A

**function** is defined as a set of ordered pairs (

*x,y*), such that for each first element

*x*, there corresponds one and only one second element

*y*. The set of first elements is called the

*domain* of the function, while the set of second elements is called the

*range* of the function. The domain variable is referred to as the independent variable, and the range variable is referred to as the dependent variable. The notation

*f*(

*x*) is often used in place of

*y* to indicate the value of the function

*f* for a specific replacement for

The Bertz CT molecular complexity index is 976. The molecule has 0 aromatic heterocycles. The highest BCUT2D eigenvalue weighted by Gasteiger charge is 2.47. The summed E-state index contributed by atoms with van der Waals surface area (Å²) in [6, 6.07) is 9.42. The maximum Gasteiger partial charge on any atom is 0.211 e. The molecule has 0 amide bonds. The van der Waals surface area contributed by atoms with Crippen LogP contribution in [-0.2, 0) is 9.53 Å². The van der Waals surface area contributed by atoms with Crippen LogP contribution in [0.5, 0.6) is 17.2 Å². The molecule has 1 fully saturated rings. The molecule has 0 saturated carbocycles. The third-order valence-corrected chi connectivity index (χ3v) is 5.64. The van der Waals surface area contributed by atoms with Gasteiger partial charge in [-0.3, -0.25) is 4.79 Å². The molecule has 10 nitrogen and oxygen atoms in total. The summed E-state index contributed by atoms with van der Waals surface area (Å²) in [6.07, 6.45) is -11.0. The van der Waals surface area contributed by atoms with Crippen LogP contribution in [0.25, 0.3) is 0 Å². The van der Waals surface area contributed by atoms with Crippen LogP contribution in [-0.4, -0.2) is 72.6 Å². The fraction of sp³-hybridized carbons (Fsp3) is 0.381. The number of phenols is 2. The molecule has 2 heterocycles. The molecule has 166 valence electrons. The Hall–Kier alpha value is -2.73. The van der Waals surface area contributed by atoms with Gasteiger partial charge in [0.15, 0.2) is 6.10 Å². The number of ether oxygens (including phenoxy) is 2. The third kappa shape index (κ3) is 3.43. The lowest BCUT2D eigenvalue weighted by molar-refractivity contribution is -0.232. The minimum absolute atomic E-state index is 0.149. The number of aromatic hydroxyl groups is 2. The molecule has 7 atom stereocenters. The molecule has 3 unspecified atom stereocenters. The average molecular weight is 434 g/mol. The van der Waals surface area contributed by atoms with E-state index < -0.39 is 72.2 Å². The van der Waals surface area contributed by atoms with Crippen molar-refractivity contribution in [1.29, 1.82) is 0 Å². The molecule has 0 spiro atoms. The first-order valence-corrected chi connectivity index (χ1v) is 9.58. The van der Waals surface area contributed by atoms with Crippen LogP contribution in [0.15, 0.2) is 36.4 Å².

*x* and is read “

*f* of

*x*” or “

*f* at

*x*.”

Geometrically, the graph of a set or ordered pairs ( *x,y*) represents a function if any vertical line intersects the graph in, at most, one point. If a vertical line were to intersect the graph at two or more points, the set would have one *x* value corresponding to two or more *y* values, which clearly contradicts the definition of a function. Many of the key concepts and theorems of calculus are directly related to functions.

**Example 1:** The following are some examples of equations that are functions.

**Example 2:** The following are some equations that are not functions; each has an example to illustrate why it is not a function.